Friday, December 3, 2004

bigger, better preservation tax credits on the way?

The National Trust for Historic Preservation reports that a new bill introduced in the U.S. House (H. R. 5378) could make federal tax credits for rehabilitation more friendly for small businesses.

This could be good news for entrepreneurs looking to get a foothold in some of Downtown Greensboro's historic buildings.

Here's what the National Trust says the bill would do:

  • Reduce the requirement that lowers tax benefits dollar-for-dollar according to the amount of credit taken when using the historic rehab credit.
  • Deepen the historic rehab credit in the most difficult to develop and disinvested areas.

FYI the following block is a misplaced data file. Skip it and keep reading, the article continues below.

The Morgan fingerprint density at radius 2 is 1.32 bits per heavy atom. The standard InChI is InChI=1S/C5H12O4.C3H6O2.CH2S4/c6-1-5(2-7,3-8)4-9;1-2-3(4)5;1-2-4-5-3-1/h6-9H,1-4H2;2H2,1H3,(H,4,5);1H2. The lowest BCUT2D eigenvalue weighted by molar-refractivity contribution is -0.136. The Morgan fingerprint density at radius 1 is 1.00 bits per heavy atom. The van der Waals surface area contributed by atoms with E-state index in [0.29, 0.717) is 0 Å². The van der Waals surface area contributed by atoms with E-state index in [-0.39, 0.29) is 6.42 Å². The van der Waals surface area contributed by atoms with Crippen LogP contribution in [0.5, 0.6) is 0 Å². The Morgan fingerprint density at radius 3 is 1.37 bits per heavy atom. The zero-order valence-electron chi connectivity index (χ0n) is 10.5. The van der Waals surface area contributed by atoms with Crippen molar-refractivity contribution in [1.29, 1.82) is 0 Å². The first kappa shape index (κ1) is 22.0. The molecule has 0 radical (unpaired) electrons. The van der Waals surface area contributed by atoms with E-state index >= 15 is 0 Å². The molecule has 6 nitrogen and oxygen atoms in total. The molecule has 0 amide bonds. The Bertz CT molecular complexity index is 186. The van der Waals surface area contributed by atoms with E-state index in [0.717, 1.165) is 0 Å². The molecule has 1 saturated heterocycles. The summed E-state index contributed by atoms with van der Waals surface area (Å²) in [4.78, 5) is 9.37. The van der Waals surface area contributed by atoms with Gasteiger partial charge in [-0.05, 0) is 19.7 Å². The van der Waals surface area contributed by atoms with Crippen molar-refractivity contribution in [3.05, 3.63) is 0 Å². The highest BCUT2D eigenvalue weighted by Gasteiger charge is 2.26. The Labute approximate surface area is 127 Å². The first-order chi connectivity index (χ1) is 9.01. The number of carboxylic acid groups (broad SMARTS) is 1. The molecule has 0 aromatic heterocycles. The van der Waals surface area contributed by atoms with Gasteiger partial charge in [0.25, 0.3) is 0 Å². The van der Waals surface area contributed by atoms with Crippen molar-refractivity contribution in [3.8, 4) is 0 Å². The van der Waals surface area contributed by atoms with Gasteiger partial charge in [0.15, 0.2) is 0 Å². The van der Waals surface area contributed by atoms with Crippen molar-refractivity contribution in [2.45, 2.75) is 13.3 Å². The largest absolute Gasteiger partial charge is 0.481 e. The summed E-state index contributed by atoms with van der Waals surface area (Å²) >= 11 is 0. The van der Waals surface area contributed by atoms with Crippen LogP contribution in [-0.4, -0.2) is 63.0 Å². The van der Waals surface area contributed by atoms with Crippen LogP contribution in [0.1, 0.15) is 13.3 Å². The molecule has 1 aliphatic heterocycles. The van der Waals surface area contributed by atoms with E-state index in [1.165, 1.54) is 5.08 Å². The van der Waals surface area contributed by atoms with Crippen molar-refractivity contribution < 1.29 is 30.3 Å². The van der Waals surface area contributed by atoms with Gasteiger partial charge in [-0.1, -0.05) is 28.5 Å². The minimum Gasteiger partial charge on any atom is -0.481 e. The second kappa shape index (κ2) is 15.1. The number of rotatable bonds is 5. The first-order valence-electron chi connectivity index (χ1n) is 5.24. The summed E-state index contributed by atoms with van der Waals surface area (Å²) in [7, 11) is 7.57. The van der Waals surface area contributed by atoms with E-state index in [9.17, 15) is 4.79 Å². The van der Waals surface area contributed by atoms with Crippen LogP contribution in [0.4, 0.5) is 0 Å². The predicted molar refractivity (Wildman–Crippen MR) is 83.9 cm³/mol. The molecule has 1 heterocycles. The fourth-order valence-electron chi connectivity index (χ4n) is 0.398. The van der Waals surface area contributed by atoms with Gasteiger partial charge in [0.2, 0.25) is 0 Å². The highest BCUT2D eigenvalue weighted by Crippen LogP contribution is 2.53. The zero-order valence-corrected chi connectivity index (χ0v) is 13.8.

• Make the ten percent portion of the credit available for housing and changing the definition of "older building" from "built before 1936" to any property "fifty years old or older."
  • Enrich the historic rehab credit from 20 to 40 percent in projects that are $2 million or less to target those "main street" type developments in which rehab credit costs are currently too prohibitive.
  • Ease the rules governing non-profit deals so that more community-oriented projects move forward.
I can think of a few potential projects on Summit Avenue that might benefit, too (see previous post).

Read the National Trust's article.

Hat tip to Mike Cowhig for the info.

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